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MEXICO: The Virgin of Guadalupe - two versions

Ed Jajko did not like my comment on the Virgin of Guadalupe: "A comment on a blatant inaccuracy in [it]. You say that since the story of the apparitions of the Virgin of Guadalupe to Juan Diego is -- in your opinion -- a legend, the Pope cannot canonize her, given that various saints have been removed from the canon of saints because their existence has been judged to be doubtful or fictional. But the Virgin of Guadalupe is not a run of the mill saint; she is, according to Roman Catholic belief, the Blessed Virgin Mary, i.e., Mary the Mother of Jesus, Mary the Mother of God, who has appeared to various people in several countries, e.g. Lourdes in France, Fatima in Portugal. Having been preserved from sin from the moment of conception, lived sinlessly, and, in the official doctrine of the Roman Catholic Church, assumed bodily into heaven, she is not subject to the laws of canonization. It is an absurdity to say that, for whatever reason, the Pope cannot canonize her [Did I say that?? If so, like Homer, I nodded]..

Perhaps you meant to say that the Vatican has yet to canonize Juan Diego. This came up earlier this year. I quote here from a message I sent you on 19 July, replying to your posting of 18 July: "The authorities at the Basilica of Guadalupe said it would be the occasion for him to proclaim the beatification of Juan Diego, who saw the Virgin. The Vatican has been dragging its feet on this, since the story is a fable. Perhaps you meant to say "canonization of Juan Diego." He was declared blessed in April 1990, and the ceremony of beatification was performed in May 1990 by John Paul II when he visited the Basilica of Our Lady of Guadalupe. The Vatican may indeed be dragging its feet with regard to his canonization. This is not unprecedented; it took Rome 400 years to canonize Thomas More, and about the same number of years to canonize Martin de Porres, of Lima, Peru. But this is hardly because the Vatican shares your opinion that "the story is a fable." The apparitions and "story" of la Guadalupana are taken quite seriously. Our Lady of Guadalupe was declared Patroness of the Americas in 1946 by Pius XII and in 1999, her feast day, 12 December, was made a holy day for all of North America."

My response: When I am accused of doing something "blatant", my reaction is to look up the word. It was coined by Edmund Spencer, and comes from "to blate" (bellow). Well, I do not blate and I do not bellow. That would be unWAIS. As for footdragging, that is the charge the Mexicans make. Now, during the Guadalupe festival, they are hoping that the Pope will canonize Juan Diego next year. I admit that I carelessly used "beatify", but the Mexicans themselves make that confusion. The former rector of the Basilica of Guadalupe lost his job because he said the story is a fable, a belief secretly shared by other Mexican priests, and their doubts must have reached the Vatican. The position that these apparitions are not fables contrasts with the admission of liberal Jewish scholars that figures like Abraham and Moses may not have existed, and with Muslim admissions that the ascent of Mohammed to heaven was in a dream. Nevertheless, they say, this does not weaken their importance as symbols. That is my position with regard to Christianity.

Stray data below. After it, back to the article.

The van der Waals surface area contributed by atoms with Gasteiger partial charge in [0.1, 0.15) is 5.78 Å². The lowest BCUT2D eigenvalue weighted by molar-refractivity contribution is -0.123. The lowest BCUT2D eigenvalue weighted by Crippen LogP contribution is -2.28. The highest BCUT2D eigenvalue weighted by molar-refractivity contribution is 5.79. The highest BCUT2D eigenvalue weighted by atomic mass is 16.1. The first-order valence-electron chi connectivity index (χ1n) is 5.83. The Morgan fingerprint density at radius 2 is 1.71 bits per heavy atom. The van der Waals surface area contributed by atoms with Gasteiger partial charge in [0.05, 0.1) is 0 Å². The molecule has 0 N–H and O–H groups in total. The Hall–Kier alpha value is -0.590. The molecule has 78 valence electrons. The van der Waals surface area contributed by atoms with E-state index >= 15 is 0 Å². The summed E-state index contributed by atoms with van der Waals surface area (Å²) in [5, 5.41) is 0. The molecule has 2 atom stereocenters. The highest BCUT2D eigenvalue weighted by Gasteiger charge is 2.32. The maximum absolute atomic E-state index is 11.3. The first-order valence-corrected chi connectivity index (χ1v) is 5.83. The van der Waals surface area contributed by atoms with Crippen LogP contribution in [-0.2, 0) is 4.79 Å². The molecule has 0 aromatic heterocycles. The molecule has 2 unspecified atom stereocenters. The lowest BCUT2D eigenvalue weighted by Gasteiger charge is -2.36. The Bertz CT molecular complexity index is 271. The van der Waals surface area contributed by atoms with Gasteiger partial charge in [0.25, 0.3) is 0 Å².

A conflicting view of the Virgin of Guadalupe comes from Linda Nyquist, educated by nuns: "Your piece was beautiful in every way, but the sad thing is how really un-beautiful life is in most ways in present-day Mexico, largely owing to the contaminated environment, presence of disease and disease-causing vectors, and alarming crime, which is particularly true in Mexico City. It is truly a shame. One is very likely to get mugged at the Basilica itself. I often wonder how the faithful feel that the Virgin is protecting them, or anyone else for that matter. This isn't meant as a blasphemous query, but as a sincere observation."

My comment: Many people wonder this. When I first went to Mexico City, there as just the historic shrine. Then a large box-like church was built next to it. Now the Church is promoting a plan to build a shrine at Ecatepec, to the north, where allegedly Juan Diego lived. A large number of poor people met in a nearby factory to hear speeches promoting the construction of this shrine. Critics say the plan will simply extract more money from the poor, Others say it will bring a little hope and joy to their sorry lives. Take you choice.

Ronald Hilton - 12/14/01